Gregory Fuchs, associate professor of applied and engineering physics, has been awarded a three-year grant by the U.S. Department of Energy to develop his pioneering technique for observing tiny magnetic structures, and to apply the technique to explore their little-known properties.
In prior research, Fuchs developed magneto-thermal microscopy, a relatively simple method that allows researchers to image the dynamics of magnetic materials. With this funding, Fuchs and his team will apply their method to the study of magnetic skyrmions – tiny magnetic patterns with particle-like properties. Because of skyrmions’ unique stability, they could be useful for applications such as computer memory storage.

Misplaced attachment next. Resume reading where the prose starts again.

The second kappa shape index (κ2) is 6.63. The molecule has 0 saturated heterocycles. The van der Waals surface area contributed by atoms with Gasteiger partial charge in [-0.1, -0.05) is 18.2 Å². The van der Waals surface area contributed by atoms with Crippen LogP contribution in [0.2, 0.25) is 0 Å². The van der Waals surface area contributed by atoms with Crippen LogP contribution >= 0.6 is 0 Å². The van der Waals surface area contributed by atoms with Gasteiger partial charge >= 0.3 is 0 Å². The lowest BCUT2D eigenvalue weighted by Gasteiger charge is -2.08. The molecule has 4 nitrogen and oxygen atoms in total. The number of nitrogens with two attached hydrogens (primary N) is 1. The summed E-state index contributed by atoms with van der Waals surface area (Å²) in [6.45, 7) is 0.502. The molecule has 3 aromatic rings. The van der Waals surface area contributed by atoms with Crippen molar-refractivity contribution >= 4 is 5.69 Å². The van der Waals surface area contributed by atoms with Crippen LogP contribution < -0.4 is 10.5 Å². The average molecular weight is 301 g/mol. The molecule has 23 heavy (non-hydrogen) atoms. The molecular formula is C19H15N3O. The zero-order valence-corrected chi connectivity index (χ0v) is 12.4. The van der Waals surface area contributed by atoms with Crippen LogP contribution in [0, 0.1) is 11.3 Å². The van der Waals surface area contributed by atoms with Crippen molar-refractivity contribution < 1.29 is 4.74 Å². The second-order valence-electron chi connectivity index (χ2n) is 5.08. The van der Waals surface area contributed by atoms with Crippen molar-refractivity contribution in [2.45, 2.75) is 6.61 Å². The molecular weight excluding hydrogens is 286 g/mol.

Other methods exist to study skyrmions, but magneto-thermal microscopy will allow researchers to observe them as they move in time, rather than just create a static image, potentially offering more information and insights, Fuchs said.
“Electron microscopy is a great method,” Fuchs said, “but it can’t really see the nanosecond or picosecond dynamics of magnetization, so that’s the thing we’re really most interested in and it’s where people have been unable to look.”
Using magneto-thermal microscopy, researchers can study magnetic dynamics in their own labs at a length scale that previously could be observed only in a handful of specialized laboratories around the world.
“We don’t really know all that much about the dynamics of these objects, and the dynamics are very, very important,” Fuchs said. “If we’re interested in their stability, and manipulating them for technology, we need to know what they do and what their excitations are.”
The $500,000 award is sponsored by the Department of Energy’s Office of Basic Energy Sciences.